SubMonitor, or any other device, can’t protect the installation against everything that can happen, but there’s no better way to reduce your risk for the amount of investment. On a percentage basis, the cost of a SubMonitor represents only a small percentage of the value of that installation and the water it provides to the end user. And as in this scenario with the loose fuse, the returns can be huge. The first time a SubMonitor saved the motor in that installation, it paid for itself many times over.

Sometimes the best investments aren’t the products themselves, but the products that protect them.

Penny wise and hundreds of dollars foolish

Spring is here and even though we’ve had a dry one so far in most parts of the country, it’s the season for thunderstorms and the heavy rains that go with them. Given that, I thought this post from last year was well worth repeating.

Here’s the epitome of “penny wise and dollar foolish” in our industry: Like many of us, a homeowner lives in an area of the country where it rains. Sometimes, it rains a lot. Their home has a basement, and when it rains, they have a sump pump to collect and remove that water from the lowest part of the residence.

When their home was built, the basement was just a poured concrete room that held the mechanicals such as the pressure tank, water heater, and furnace.

But today, it’s a different story. A couple of years ago, the homeowner remodeled the basement, and made it a so-called media room, den, whatever. They spent several thousand dollars on the upgrade, then added a HDTV, carpeting, and maybe even a nice pool table. In addition, in the intervening years, the unfinished part of the basement became easy storage for family heirlooms such as diplomas, Little League trophies, and Christmas decorations.

What didn’t the homeowner do? He didn’t invest a few hundred dollars in a battery-powered back-up sump pump. Maybe their contractor never mentioned it, maybe they didn’t know such a thing existed, or maybe it looked too complicated to install. My guess is that it most likely seemed like an unnecessary expense. Continue reading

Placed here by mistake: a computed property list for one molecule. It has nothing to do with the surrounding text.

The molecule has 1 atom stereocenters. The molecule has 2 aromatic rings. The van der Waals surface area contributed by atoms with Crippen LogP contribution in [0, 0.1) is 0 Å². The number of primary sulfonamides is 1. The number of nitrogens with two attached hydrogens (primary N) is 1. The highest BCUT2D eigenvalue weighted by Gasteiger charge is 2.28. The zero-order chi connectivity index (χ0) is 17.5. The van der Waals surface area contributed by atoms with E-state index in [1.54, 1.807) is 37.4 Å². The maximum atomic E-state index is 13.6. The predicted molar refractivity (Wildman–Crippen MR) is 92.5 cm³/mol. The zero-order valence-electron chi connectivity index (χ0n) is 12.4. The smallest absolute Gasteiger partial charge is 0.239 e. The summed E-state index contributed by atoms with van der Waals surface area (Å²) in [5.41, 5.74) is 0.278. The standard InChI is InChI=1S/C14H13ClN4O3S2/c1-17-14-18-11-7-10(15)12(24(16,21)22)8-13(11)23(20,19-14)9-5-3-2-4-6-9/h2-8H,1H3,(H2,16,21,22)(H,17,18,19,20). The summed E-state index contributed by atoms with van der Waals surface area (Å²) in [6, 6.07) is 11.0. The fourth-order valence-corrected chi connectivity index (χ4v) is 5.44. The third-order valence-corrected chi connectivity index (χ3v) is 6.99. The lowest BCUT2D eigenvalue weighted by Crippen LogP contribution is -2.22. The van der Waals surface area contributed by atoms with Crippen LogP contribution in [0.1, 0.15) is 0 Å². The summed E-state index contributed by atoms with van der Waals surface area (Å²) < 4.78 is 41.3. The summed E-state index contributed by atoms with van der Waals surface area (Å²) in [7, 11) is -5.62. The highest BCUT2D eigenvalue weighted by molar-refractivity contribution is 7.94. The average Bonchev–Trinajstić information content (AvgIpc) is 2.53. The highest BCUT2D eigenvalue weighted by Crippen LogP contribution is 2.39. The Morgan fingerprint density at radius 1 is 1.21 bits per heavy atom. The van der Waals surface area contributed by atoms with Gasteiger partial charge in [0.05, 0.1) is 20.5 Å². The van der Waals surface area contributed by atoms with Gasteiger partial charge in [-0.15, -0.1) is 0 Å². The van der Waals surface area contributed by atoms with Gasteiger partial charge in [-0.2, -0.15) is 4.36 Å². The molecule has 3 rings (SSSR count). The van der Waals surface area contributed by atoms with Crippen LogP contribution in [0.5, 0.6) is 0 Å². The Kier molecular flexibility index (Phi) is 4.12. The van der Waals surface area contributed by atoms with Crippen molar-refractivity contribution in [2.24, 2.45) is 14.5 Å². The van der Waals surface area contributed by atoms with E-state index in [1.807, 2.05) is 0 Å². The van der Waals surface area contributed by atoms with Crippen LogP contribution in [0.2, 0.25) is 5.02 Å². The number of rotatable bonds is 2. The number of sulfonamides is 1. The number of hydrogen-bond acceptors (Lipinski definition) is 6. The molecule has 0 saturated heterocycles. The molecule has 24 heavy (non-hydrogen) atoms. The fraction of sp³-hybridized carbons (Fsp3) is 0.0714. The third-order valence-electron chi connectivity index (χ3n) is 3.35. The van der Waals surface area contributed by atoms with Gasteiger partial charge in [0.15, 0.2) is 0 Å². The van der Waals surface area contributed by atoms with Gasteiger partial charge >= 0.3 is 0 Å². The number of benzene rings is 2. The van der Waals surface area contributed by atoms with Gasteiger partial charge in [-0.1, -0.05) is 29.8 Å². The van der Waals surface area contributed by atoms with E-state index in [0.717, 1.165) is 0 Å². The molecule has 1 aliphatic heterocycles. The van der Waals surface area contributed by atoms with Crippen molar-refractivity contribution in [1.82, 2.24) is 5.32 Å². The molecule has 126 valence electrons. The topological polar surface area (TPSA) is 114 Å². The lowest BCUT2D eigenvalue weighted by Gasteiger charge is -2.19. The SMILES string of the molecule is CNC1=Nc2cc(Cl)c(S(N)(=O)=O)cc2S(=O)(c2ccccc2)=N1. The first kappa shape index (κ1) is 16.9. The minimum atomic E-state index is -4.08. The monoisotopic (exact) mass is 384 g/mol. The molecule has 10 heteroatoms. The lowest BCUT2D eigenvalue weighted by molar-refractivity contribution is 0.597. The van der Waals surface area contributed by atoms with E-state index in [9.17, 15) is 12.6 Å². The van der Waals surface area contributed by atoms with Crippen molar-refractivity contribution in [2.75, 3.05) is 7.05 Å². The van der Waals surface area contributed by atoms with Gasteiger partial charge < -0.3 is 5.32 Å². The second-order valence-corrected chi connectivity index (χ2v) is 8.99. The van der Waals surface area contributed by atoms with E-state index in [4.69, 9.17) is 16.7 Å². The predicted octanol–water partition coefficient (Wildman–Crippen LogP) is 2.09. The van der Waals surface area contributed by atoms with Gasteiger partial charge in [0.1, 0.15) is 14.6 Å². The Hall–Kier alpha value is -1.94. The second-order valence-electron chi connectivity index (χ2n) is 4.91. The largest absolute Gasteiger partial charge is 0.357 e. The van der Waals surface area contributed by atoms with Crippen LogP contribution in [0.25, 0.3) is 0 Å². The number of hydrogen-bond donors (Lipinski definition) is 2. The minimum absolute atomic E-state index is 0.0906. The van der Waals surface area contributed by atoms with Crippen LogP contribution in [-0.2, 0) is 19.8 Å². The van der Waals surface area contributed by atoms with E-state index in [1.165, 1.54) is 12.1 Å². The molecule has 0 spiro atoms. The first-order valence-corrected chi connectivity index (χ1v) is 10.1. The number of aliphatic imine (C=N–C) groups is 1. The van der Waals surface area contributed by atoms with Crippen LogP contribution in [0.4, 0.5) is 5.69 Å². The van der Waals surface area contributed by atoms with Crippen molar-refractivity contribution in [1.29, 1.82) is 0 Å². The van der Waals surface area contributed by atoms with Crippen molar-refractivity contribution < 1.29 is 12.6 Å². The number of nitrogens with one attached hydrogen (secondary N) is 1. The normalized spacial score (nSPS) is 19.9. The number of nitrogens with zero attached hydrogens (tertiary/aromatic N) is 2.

What could go wrong?

There I was, a new employee and product manager for Franklin Electric with a brand new product called CP Water, the company’s first generation variable-speed, constant pressure system. That evening, we were installing one of the first units at a well-known dealer’s personal residence. It was a pretty big event for me and the product. His impressions would carry a lot of sway down the road. And, between the dealer’s family, his crew, and his distributor, there were lots of people who showed up just to get their first glimpse of the product. But, although it was a high-profile installation, I was confident. This very unit had been thoroughly tested in the lab and had performed flawlessly. What could go wrong?

We pulled the pump and replaced it with the new 3-phase motor and pump, followed by installation of the controller. “Just like a 3-wire system”, I proudly stated, and then explained, “Even though the controller’s output and the motor are 3-phase, it’s a simple matter of connecting RED, YELLOW, and BLACK to the output terminals. The controller knows the right way to turn the motor, unlike conventional 3-phase systems where you have to check rotation and sometimes reverse the leads.” There were approving head nods all the way around.

With great anticipation, we started the unit and waited for all the awesome pressure and flow this unit was going to deliver. The wind quickly came out of my sails. At top speed, the system was only delivering about 1 gallon per minute! My worst nightmare, outside of the unit not starting at all. I tried a couple of things, but there wasn’t really anything to do but pull the pump, throw the whole thing back at engineering, and reinstall the old system.

Here’s where the story takes a better turn. As we pulled the new pump, and were just about to cut the splices the dealer’s crew had made a few minutes ago, someone noticed that the red lead on the drop cable was connected to the black lead of the 3-phase motor. And vice-versa. The drop cable had been in long enough that it was hard to distinguish between the red and black, especially in that late evening dusk.

You’ve figured it out by now. The motor and pump had been running backward due to the splicing mix-up. The controller was indeed smart enough to turn the motor the right way, but picky enough to assume that we made the right connections down hole. We reconnected the motor the right way, reinstalled the pump, and restarted. The system ran like a champ.

There are obvious lessons here about vigilance, attention to detail and how the lack of it can bite you, especially when the stakes are high. But, in any case, the day was saved, and to this day, this contractor continues his long history of selling Franklin Electric drives.